Dives are made memorable only when we listen to our gut. A good dive means giving into the hunch that says "look into the blue" at the same moment when a hammerhead cruises by. Similarly, diving muck is an exercise in patience and exploring where curiosity takes you. Trust your instincts: If you think you're looking at a critter, you probably are you just don't realize it thanks to the power of camouflage. When not in the water, you need to not only study the fish that inhabit this dirty lair, but also the sponges and corals. Because only when you know what belongs will you know what doesn't belong. Do yellow sponges have color patterns like that? Or is that the eye of a frogfish? The obvious answer is to dive muck as much as possible, but unfortunately most of us can't readily ask to have our jobs transferred to Indonesia or the Philippines. The next best thing is to study photos to learn the details, from the color patterns to caudal fins markings. Because you can only get better when it comes to fish identification.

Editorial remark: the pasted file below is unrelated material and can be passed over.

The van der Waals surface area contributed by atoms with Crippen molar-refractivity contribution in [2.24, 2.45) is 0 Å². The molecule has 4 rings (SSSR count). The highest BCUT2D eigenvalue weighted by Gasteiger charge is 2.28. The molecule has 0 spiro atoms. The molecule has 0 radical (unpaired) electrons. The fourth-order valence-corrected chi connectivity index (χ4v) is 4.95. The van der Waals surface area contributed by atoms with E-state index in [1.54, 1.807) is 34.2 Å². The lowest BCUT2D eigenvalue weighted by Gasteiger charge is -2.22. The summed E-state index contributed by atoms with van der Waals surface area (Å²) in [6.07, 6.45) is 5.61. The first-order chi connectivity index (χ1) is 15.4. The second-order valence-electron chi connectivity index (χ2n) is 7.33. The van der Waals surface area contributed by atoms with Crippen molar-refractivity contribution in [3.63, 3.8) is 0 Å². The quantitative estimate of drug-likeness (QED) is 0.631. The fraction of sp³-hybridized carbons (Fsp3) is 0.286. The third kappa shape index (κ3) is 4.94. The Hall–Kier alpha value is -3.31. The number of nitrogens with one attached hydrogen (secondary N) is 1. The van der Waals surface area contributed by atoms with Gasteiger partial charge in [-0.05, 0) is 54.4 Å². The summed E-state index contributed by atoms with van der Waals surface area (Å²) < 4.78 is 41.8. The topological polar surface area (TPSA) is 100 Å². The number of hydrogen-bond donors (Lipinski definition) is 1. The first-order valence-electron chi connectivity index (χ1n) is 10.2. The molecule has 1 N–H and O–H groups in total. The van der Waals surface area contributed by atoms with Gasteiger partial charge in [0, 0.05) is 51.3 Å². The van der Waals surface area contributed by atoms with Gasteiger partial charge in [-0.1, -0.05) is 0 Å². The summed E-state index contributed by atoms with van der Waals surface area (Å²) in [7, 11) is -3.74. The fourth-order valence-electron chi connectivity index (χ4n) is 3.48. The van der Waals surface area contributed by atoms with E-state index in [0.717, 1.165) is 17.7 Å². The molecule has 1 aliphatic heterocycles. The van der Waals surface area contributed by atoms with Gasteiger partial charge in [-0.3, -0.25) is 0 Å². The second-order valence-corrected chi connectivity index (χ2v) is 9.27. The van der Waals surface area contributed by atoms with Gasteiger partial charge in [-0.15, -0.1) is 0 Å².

1. A coconut octopus padding across the bottom, Lembeh Strait
2. Headshield slug, Lembeh Strait
3. Flamboyant cuttlefish, Lembeh Strait
4. Frogfish with nudibranches
5. Weedy scorpionfish in Monado
6. Looking straight down on a stargazer, Lembeh Strait
7. Hairy frogfish, Lembeh Strait
8. Devil scorpionfish in Raja Ampat
All photos were shot by David Doubilet and Jen Hayes in Indonesia.